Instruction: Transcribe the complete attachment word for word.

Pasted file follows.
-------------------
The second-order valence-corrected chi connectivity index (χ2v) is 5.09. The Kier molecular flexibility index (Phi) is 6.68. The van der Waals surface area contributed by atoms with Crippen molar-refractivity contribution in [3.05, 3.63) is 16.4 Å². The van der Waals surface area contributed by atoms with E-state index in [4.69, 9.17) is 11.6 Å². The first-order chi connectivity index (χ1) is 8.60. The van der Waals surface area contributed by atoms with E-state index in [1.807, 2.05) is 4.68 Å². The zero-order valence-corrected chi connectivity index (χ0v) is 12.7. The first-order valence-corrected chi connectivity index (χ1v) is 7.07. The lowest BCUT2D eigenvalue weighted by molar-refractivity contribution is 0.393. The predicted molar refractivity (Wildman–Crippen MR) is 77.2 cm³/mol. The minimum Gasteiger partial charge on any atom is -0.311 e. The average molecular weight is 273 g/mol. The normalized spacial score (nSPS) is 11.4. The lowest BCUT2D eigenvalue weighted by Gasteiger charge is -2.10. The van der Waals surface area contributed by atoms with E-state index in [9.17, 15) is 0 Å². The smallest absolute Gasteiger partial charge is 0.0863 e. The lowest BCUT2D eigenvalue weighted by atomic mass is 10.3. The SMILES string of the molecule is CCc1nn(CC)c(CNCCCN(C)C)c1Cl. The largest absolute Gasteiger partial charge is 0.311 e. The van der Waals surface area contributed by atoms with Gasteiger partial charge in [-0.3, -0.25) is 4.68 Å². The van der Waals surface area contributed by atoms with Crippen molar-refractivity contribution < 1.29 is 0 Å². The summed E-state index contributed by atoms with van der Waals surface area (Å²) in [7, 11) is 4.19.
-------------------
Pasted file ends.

The second-order valence-corrected chi connectivity index (χ2v) is 5.09. The Kier molecular flexibility index (Phi) is 6.68. The van der Waals surface area contributed by atoms with Crippen molar-refractivity contribution in [3.05, 3.63) is 16.4 Å². The van der Waals surface area contributed by atoms with E-state index in [4.69, 9.17) is 11.6 Å². The first-order chi connectivity index (χ1) is 8.60. The van der Waals surface area contributed by atoms with E-state index in [1.807, 2.05) is 4.68 Å². The zero-order valence-corrected chi connectivity index (χ0v) is 12.7. The first-order valence-corrected chi connectivity index (χ1v) is 7.07. The lowest BCUT2D eigenvalue weighted by molar-refractivity contribution is 0.393. The predicted molar refractivity (Wildman–Crippen MR) is 77.2 cm³/mol. The minimum Gasteiger partial charge on any atom is -0.311 e. The average molecular weight is 273 g/mol. The normalized spacial score (nSPS) is 11.4. The lowest BCUT2D eigenvalue weighted by Gasteiger charge is -2.10. The van der Waals surface area contributed by atoms with E-state index in [9.17, 15) is 0 Å². The smallest absolute Gasteiger partial charge is 0.0863 e. The lowest BCUT2D eigenvalue weighted by atomic mass is 10.3. The SMILES string of the molecule is CCc1nn(CC)c(CNCCCN(C)C)c1Cl. The largest absolute Gasteiger partial charge is 0.311 e. The van der Waals surface area contributed by atoms with Gasteiger partial charge in [-0.3, -0.25) is 4.68 Å². The van der Waals surface area contributed by atoms with Crippen molar-refractivity contribution < 1.29 is 0 Å². The summed E-state index contributed by atoms with van der Waals surface area (Å²) in [7, 11) is 4.19.